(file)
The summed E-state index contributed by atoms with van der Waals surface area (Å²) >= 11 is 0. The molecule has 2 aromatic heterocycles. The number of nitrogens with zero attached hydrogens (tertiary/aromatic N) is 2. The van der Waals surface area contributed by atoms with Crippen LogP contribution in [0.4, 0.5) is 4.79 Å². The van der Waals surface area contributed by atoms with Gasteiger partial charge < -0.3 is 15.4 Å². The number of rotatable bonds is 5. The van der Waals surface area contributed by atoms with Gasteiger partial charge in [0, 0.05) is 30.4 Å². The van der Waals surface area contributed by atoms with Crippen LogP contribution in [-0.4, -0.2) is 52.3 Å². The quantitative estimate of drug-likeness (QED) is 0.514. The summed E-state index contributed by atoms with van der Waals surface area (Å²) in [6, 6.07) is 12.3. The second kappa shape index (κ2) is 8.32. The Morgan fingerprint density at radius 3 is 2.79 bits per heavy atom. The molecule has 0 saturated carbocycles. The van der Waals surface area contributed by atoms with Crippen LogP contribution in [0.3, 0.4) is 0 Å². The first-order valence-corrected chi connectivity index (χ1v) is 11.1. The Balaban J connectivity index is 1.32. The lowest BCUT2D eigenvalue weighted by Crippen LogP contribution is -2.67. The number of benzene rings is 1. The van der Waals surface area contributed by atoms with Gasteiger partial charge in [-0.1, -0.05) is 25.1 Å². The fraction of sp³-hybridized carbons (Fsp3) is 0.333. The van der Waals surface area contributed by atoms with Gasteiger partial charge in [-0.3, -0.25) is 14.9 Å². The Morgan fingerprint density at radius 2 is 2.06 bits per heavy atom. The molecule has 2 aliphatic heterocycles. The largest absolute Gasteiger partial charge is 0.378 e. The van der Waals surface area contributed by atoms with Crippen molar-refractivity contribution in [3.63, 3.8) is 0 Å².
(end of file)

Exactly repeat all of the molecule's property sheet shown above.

The summed E-state index contributed by atoms with van der Waals surface area (Å²) >= 11 is 0. The molecule has 2 aromatic heterocycles. The number of nitrogens with zero attached hydrogens (tertiary/aromatic N) is 2. The van der Waals surface area contributed by atoms with Crippen LogP contribution in [0.4, 0.5) is 4.79 Å². The van der Waals surface area contributed by atoms with Gasteiger partial charge < -0.3 is 15.4 Å². The number of rotatable bonds is 5. The van der Waals surface area contributed by atoms with Gasteiger partial charge in [0, 0.05) is 30.4 Å². The van der Waals surface area contributed by atoms with Crippen LogP contribution in [-0.4, -0.2) is 52.3 Å². The quantitative estimate of drug-likeness (QED) is 0.514. The summed E-state index contributed by atoms with van der Waals surface area (Å²) in [6, 6.07) is 12.3. The second kappa shape index (κ2) is 8.32. The Morgan fingerprint density at radius 3 is 2.79 bits per heavy atom. The molecule has 0 saturated carbocycles. The van der Waals surface area contributed by atoms with Crippen LogP contribution in [0.3, 0.4) is 0 Å². The first-order valence-corrected chi connectivity index (χ1v) is 11.1. The Balaban J connectivity index is 1.32. The lowest BCUT2D eigenvalue weighted by Crippen LogP contribution is -2.67. The number of benzene rings is 1. The van der Waals surface area contributed by atoms with Gasteiger partial charge in [-0.1, -0.05) is 25.1 Å². The fraction of sp³-hybridized carbons (Fsp3) is 0.333. The van der Waals surface area contributed by atoms with Gasteiger partial charge in [-0.3, -0.25) is 14.9 Å². The Morgan fingerprint density at radius 2 is 2.06 bits per heavy atom. The molecule has 2 aliphatic heterocycles. The largest absolute Gasteiger partial charge is 0.378 e. The van der Waals surface area contributed by atoms with Crippen molar-refractivity contribution in [3.63, 3.8) is 0 Å².